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JLBC: SELF-SACRIFICE AND HUMILITY IN LEADERSHIP


JLBC: SELF-SACRIFICE AND HUMILITY IN LEADERSHIP


We are precluded from sharing areas of weakness with subordinates. Why? First, our definition of humility is focused on more than just sharing drawbacks. We believe doing this would be a problem for any leader—experienced or inexperienced, in dominant or subordinated groups. Instead, we advocate for sharing strengths and weaknesses. Sharing both provides an opportunity for framing defects in the larger context of the person. By doing so, one effectively says, "I have weaknesses," not "I am weak." This is a subtle but significant difference. Second, our definition of humility focuses on sharing a compelling, collective vision. Therefore, subordinates will have a clearer picture of you as a leader when you share an idea and how you see the team moving toward that vision by utilizing the strengths of everyone present to facilitate the weaknesses of everyone present—self-included.

EMBRACE A VISION THAT IS BIGGER THAN YOU

People often mistakenly believe that humble people are meek or display an unwillingness to act. Such a quality would genuinely be a problem for any leader. Humble leader is anything but reticent because they experience transcendence and see that there is something beyond themselves, a vision worth moving toward. As a result, they are leaders focused on serving others' collective interests and needs (Nielsen et al., 2010). Hesselbein states:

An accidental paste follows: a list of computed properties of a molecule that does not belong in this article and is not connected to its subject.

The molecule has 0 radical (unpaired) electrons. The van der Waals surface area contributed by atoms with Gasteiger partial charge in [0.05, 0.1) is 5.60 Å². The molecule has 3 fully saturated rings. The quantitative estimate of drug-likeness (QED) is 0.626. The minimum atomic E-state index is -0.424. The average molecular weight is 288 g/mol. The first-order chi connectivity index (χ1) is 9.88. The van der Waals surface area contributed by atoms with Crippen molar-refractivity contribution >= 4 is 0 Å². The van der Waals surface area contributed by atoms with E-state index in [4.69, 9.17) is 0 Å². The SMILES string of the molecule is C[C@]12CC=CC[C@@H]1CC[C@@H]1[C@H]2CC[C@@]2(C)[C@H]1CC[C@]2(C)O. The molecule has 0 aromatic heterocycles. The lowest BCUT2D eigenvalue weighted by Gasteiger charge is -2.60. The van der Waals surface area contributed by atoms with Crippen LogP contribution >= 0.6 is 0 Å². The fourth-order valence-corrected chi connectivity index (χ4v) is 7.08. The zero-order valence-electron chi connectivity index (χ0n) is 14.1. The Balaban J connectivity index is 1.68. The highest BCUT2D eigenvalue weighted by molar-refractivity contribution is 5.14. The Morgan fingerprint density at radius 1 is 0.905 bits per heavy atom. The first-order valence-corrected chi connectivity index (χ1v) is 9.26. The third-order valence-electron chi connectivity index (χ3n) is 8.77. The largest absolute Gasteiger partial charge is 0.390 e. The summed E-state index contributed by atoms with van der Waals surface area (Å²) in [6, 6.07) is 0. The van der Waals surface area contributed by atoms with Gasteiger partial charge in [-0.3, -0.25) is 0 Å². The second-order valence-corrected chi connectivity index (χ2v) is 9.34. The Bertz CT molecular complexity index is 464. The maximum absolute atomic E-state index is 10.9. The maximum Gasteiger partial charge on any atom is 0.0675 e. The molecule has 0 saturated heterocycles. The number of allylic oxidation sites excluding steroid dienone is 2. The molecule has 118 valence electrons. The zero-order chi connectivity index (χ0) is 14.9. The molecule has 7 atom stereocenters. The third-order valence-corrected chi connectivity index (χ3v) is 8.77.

Seeing and listening go together. Facing challenges, fostering community involvement, collaborating, and focusing on future relevance and significance is critical for leaders who see things as a whole. These leaders put away the magnifying glass, step back from the details, and engage in the larger world. Because they engage with others and listen carefully, they see through more than one pair of eyes, using the viewpoints of others to enlarge their perspective. Those who know the organization, the community, and the whole society are the leaders of the future. That's the big picture of listening and seeing. (2011, p. 192; emphasis ours)

We consider Hesselbein's statement a prescription and a challenge to those who wish to exercise humble leadership. We must see, listen, and connect to others to accomplish transcendence. What does it mean to "see"? In his 70 Application groundbreaking book on diversity, Martin Davidson (2011) says that making diversity work in organizations requires people to see the difference rather than ignore it or pretend to be color blind to be politically correct.

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